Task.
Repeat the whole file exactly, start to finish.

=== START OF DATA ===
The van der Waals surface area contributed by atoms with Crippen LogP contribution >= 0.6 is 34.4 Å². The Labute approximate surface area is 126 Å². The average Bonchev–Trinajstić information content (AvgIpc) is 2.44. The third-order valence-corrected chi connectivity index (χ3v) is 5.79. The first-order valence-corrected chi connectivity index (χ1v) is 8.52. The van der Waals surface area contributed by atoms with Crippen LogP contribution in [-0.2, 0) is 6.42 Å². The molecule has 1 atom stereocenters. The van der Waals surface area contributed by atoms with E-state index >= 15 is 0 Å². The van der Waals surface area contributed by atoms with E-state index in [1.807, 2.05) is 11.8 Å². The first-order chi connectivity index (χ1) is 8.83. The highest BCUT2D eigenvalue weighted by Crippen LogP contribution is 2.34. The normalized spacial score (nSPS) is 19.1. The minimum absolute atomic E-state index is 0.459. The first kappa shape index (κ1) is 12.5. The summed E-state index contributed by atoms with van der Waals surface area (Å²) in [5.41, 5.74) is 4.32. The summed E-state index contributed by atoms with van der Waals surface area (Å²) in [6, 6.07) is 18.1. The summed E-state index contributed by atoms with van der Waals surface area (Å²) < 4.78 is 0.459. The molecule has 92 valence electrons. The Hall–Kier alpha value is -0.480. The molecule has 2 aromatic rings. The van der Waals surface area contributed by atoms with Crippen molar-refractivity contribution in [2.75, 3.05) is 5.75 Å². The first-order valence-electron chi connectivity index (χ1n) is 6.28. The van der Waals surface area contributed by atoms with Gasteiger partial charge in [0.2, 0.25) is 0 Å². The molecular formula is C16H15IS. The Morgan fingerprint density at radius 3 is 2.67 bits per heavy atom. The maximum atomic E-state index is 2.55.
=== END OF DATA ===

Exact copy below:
The van der Waals surface area contributed by atoms with Crippen LogP contribution >= 0.6 is 34.4 Å². The Labute approximate surface area is 126 Å². The average Bonchev–Trinajstić information content (AvgIpc) is 2.44. The third-order valence-corrected chi connectivity index (χ3v) is 5.79. The first-order valence-corrected chi connectivity index (χ1v) is 8.52. The van der Waals surface area contributed by atoms with Crippen LogP contribution in [-0.2, 0) is 6.42 Å². The molecule has 1 atom stereocenters. The van der Waals surface area contributed by atoms with E-state index >= 15 is 0 Å². The van der Waals surface area contributed by atoms with E-state index in [1.807, 2.05) is 11.8 Å². The first-order chi connectivity index (χ1) is 8.83. The highest BCUT2D eigenvalue weighted by Crippen LogP contribution is 2.34. The normalized spacial score (nSPS) is 19.1. The minimum absolute atomic E-state index is 0.459. The first kappa shape index (κ1) is 12.5. The summed E-state index contributed by atoms with van der Waals surface area (Å²) in [5.41, 5.74) is 4.32. The summed E-state index contributed by atoms with van der Waals surface area (Å²) in [6, 6.07) is 18.1. The summed E-state index contributed by atoms with van der Waals surface area (Å²) < 4.78 is 0.459. The molecule has 92 valence electrons. The Hall–Kier alpha value is -0.480. The molecule has 2 aromatic rings. The van der Waals surface area contributed by atoms with Crippen molar-refractivity contribution in [2.75, 3.05) is 5.75 Å². The first-order valence-electron chi connectivity index (χ1n) is 6.28. The van der Waals surface area contributed by atoms with Gasteiger partial charge in [0.2, 0.25) is 0 Å². The molecular formula is C16H15IS. The Morgan fingerprint density at radius 3 is 2.67 bits per heavy atom. The maximum atomic E-state index is 2.55.